PHILADELPHIA (WPVI) -- There are now 38 cases of a rare polio-like illness reported nationwide this year. Children's Hospital of Philadelphia reported two cases in August.
This is similar to what we saw a few years ago.
There are some sporadic cases and also some clusters.
One in Minnesota with 6 cases, Colorado is reporting 14 and in Pennsylvania, there are three cases in Pittsburgh.
CHOP treated two cases in August and there have been others reported in New Jersey as well.
It is rare but the effects can be devastating.
Three-and-a half year old Camden Stravers of Iowa is unable to support his head and his arm is partially paralyzed, but just three months ago he was perfectly healthy.
His parents say what started seemingly as a cold, turned into something much worse - Acute Flaccid Myelitis, or AFM. This year, there are now 38 cases confirmed in 16 states, including Pennsylvania and New Jersey.
"It is sudden onset of weakness in an arm, leg, face or the muscles that help us swallow and we use to speak," said Dr. Amaran Moodley from Blank Children's Hospital.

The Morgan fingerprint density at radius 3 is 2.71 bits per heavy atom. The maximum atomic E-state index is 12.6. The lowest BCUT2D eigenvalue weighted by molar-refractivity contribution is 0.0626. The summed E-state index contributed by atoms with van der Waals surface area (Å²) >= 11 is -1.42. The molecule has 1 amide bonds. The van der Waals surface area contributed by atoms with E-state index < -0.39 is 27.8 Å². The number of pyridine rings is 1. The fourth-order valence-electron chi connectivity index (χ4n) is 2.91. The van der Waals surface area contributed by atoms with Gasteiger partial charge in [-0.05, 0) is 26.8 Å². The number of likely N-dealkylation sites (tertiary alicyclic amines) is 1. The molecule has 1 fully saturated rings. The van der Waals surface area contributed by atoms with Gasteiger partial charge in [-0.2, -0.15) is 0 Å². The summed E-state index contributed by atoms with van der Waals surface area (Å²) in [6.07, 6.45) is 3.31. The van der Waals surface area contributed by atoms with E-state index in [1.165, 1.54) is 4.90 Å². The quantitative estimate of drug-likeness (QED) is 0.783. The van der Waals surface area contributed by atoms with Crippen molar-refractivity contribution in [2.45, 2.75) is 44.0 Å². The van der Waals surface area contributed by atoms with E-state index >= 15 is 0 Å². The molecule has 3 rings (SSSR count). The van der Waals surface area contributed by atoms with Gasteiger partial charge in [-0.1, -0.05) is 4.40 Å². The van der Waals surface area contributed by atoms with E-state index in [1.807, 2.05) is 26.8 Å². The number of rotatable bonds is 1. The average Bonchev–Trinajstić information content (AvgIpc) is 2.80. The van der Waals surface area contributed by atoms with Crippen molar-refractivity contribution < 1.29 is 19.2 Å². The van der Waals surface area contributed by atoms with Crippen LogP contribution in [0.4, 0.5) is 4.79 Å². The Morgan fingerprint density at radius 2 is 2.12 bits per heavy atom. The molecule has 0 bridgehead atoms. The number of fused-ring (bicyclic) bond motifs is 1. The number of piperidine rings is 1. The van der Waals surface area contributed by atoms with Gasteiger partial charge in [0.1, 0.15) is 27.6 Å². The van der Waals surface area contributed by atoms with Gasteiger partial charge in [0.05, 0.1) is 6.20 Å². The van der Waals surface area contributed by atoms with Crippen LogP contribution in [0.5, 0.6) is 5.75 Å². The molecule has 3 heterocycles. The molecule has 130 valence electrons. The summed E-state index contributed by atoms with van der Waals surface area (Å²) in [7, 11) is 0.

Researchers believe it's linked to enteroviruses, but they aren't sure of the exact type or why most kids will just get a runny nose - but some will face paralysis.
Recovery is also unknown. Some kids will regain function, others won't.
20-year-old Hannah McNeill of Colorado is one of very few adults diagnosed with AFM. It paralyzed her from the waist down.
"I was trying to move my toes and my feet and nothing would happen," she recalled.
But after months of physical therapy, she is slowly starting to recover.
"Shoot, two months ago I couldn't walk now I can in my walker," said Hannah.
Doctors at the Children's Hospital continue to investigate.
Again, this is a rare illness but if you notice any sudden weakness, slurred speech or difficulty swallowing, you need to see a doctor right away.
For more information on Acute Flaccid Myelitis, visit:
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